Job insecurity has increased; the Government is determined to weaken the fair dismissal legislation. The officially recognised unemployment level has dropped below 6% but if people who are underemployed, discouraged unemployed and disguised unemployed are taken into account the real level of unemployment is in the order of 12 to 18% of people of working age. Unemployment and the weakening of the social security safety net are real issues for low-income wage earners because people in the bottom 30% of income distribution are the ones most likely to experience periodic unemployment interspersed with short stints in casualised, part-time and precarious employment.
Captains of industry are gaining disproportionate rewards – the ratio between Chief Executive Officers’ salaries and those of workers has risen from 3 times workers’ salaries in the 1970s to 74 times workers’ salaries. Increasingly arduous work ‘flexibility’ arrangements are being imposed. The industrial arbitration commission and the union movement are constantly challenged by Government attempts to impose a draconian industrial relations regime.
Australia over the last two decades has been converted from a reasonably caring, mixed economy with a frugal but comprehensive social security safety net into a country where private provision, “individualisation of risk” and a “do it yourself welfare state” is the order of the day. The Government has intensified the rhetoric about the evils of “welfare dependency” as a way to decrease the legitimacy of claims for government assistance. In doing so it has foisted the obligation to support those in financial need back onto families.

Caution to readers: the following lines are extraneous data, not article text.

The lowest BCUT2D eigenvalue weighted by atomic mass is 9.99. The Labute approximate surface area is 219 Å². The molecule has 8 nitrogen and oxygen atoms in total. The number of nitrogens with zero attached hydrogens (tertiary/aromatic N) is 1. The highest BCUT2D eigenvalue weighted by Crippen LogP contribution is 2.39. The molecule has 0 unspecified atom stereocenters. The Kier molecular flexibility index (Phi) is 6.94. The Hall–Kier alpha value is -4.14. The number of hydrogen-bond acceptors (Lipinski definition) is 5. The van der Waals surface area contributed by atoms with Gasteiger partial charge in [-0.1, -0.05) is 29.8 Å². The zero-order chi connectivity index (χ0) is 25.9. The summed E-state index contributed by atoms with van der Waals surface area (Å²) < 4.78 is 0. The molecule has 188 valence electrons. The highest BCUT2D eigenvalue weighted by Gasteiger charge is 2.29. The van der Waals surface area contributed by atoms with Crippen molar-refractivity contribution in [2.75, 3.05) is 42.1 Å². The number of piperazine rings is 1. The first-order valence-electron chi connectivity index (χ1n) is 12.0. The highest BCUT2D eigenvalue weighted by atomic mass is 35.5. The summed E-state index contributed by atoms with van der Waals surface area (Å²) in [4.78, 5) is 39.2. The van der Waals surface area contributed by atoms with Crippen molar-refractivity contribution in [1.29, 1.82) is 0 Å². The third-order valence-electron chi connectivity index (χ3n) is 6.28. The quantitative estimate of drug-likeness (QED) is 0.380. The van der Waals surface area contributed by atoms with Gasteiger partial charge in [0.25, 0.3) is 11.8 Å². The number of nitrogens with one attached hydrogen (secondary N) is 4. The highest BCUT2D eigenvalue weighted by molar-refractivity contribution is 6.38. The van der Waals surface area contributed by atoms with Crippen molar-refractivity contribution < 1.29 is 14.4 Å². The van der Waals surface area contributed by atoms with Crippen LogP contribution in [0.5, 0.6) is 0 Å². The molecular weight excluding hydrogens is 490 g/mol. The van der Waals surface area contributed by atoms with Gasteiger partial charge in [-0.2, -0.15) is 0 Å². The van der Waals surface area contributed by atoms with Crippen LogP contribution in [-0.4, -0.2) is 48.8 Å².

This portrait of Australia may make it appear unlikely that a Basic Income paid to each permanent resident, as an individual, irrespective of their personal or social circumstances will be introduced in the near future: yet as will be seen there are grounds for optimism. A Basic Income system would be more just than the existing Australian system of income support. Low income-earners would be net beneficiaries of a Basic Income whereas rich Australians would not be economically advantaged by it because they would pay more in tax than they gain in benefits.
Income Support Schemes
Before we can examine Basic Income further, it is useful to outline other existing and proposed systems of income support.
Private superannuation and other privatised solutions